Since we move about in different academic and social circles, the definition of certain is far larger than the scope of the word. This is problematic as Bayard points out, “As cultivated people know (and, to their misfortune, uncultivated people do not), culture is above all a matter of orientation It is, then, hardly important if a cultivated person hasn't read a given book, for though he has no exact knowledge of its content, he may still know its location, or in other words how it is situated in relation to other books. This distinction between the content of a book and its location is fundamental, for it is this that allows those unintimidated by culture to speak without trouble on any subject.” He goes on to say “If many cultivated individuals are non-readers, and if, conversely, many non-readers are cultivated individuals, it is because non-reading is not just the absence of reading. It is a genuine activity, one that consists of adopting a stance in relation to the immense tide of books that protects you from drowning. On that basis, it deserves to be defended and even taught.”
His book is divided neatly into 3 sections. The first, titled Ways of Not Reading is divided into 4 chapters: Books You Don’t Know; Books You Have Skimmed; Books You Have Heard Of; and Books You Have Forgotten. With each ‘type’ of book, Bayard advises the non-reader how to behave as if one has read the book. In Books You Have Heard Of, Bayard uses the analogy of proceedings in Umberto Eco’s The Name of the Rose to brilliantly illustrate his argument. In the second section, Literary Confrontations, he gives us strategies for different situations where you may need to discuss a book that you haven’t read. These include Encounters in society, with professors, with the writer of the actual book (imagine the cheek) and finally encounters with someone you love.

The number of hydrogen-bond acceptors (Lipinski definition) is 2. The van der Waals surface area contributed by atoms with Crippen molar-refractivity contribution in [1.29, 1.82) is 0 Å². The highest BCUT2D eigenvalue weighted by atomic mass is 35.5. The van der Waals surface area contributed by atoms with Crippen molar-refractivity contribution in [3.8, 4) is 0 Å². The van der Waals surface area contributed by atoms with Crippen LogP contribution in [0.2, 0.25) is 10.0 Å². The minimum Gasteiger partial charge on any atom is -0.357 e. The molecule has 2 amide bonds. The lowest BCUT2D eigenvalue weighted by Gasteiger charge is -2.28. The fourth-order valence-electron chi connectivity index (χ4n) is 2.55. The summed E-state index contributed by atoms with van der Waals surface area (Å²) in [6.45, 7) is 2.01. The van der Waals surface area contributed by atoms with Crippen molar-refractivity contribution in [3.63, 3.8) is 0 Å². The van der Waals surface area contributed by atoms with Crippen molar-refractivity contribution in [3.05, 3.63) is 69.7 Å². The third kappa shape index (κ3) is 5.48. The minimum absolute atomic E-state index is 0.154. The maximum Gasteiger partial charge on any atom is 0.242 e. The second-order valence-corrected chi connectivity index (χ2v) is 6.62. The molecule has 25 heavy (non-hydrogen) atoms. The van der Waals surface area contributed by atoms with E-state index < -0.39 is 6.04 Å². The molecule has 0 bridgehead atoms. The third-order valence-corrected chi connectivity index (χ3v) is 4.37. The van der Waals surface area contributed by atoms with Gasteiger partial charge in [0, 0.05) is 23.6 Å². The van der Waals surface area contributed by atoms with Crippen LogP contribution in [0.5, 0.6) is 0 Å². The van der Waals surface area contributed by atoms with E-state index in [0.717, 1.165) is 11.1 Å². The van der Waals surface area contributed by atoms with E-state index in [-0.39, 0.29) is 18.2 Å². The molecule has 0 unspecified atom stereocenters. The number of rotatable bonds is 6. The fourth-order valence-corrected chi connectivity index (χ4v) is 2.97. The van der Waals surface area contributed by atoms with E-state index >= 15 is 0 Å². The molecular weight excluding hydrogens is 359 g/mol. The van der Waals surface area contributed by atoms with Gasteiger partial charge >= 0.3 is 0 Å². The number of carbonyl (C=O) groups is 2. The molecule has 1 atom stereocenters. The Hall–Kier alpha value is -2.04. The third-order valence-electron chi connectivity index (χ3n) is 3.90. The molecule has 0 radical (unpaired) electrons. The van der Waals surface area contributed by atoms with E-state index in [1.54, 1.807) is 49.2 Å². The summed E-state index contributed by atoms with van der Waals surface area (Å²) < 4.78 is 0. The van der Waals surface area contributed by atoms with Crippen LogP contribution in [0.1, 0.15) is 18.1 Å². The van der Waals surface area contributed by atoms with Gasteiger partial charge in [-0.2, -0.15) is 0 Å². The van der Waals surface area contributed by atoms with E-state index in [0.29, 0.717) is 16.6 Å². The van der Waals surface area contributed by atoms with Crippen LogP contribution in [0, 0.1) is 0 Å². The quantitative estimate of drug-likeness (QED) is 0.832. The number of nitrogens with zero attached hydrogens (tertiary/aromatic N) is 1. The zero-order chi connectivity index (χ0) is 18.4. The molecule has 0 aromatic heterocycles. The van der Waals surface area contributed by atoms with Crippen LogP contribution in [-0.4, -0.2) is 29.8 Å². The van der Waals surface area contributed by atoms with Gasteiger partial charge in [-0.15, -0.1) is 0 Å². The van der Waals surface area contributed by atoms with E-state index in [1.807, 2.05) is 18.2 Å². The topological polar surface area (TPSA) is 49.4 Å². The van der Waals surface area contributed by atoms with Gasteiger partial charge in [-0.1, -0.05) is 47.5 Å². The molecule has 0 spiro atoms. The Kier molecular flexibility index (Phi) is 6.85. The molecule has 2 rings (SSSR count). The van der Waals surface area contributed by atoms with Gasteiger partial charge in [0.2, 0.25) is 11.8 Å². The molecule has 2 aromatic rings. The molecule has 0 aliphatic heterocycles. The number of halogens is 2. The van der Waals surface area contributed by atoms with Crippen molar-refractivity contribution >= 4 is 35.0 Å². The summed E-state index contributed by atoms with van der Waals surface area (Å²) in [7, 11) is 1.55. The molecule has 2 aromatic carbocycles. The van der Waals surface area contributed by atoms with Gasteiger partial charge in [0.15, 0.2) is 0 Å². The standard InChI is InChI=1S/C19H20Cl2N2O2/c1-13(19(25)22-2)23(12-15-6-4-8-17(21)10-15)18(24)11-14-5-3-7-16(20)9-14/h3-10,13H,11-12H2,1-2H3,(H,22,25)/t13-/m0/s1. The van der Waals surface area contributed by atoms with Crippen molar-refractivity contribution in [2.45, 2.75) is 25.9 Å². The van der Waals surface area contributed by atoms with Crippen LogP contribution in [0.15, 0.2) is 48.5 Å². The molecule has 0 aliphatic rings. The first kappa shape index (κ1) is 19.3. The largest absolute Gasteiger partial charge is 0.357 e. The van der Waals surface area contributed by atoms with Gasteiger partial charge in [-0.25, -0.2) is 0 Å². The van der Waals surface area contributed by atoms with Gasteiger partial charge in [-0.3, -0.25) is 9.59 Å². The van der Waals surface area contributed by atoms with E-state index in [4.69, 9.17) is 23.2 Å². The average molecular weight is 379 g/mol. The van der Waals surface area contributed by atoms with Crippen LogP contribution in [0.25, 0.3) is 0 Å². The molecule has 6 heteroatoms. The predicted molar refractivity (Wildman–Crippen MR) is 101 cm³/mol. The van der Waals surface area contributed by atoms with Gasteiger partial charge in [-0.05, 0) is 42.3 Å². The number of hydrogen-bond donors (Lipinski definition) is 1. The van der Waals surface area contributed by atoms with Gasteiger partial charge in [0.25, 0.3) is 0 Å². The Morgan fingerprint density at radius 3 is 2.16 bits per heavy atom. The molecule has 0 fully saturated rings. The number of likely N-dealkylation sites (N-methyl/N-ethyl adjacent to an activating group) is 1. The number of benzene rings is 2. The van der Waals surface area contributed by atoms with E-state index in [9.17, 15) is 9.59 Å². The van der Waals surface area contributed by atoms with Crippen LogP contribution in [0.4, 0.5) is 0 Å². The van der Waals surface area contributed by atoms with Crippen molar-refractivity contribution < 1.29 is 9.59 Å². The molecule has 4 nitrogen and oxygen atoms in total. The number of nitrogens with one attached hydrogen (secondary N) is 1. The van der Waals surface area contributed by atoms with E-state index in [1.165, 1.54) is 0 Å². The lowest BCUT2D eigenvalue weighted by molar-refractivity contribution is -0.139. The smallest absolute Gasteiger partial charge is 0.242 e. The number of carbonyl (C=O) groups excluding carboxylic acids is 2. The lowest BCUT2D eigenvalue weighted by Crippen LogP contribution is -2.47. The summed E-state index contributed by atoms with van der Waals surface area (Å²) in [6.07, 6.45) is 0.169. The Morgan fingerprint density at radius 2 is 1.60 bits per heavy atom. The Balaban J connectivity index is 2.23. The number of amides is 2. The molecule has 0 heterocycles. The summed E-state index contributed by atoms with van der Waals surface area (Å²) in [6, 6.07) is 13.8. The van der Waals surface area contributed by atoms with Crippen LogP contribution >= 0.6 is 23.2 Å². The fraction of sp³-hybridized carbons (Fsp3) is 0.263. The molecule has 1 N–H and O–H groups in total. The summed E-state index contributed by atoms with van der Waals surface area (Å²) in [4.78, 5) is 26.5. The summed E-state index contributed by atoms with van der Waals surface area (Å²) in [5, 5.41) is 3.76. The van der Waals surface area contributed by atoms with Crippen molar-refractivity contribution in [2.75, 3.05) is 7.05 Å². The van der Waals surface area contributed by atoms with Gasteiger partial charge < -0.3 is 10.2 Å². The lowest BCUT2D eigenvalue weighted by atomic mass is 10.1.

This last element I found particularly fascinating. Bayard tells us that “the books we love offer a sketch of a whole universe that we secretly inhabit, and in which we desire the other person to assume a role.” I couldn’t agree more. He uses the analogy of the film ‘Groundhog Day’ which my teenage self once denounced in a mental note as the most annoying film I had ever seen after multiple viewings on Trans-Atlantic flights. The film’s protagonist, a meteorologist named Phil, is caught in an time loop where the same day repeats itself over and over again. This powerful device allows us a lot of insight into human behaviour as well as insights of the literary variety. “Having gradually fallen in love with Rita, the show's producer, Phil attempts to seduce her through the constantly improving technique accessible only to those whose actions are without consequence due to the eternal repetition of time.” Bayard then goes on to describe the scene where unread books play a role in the development of their relationship.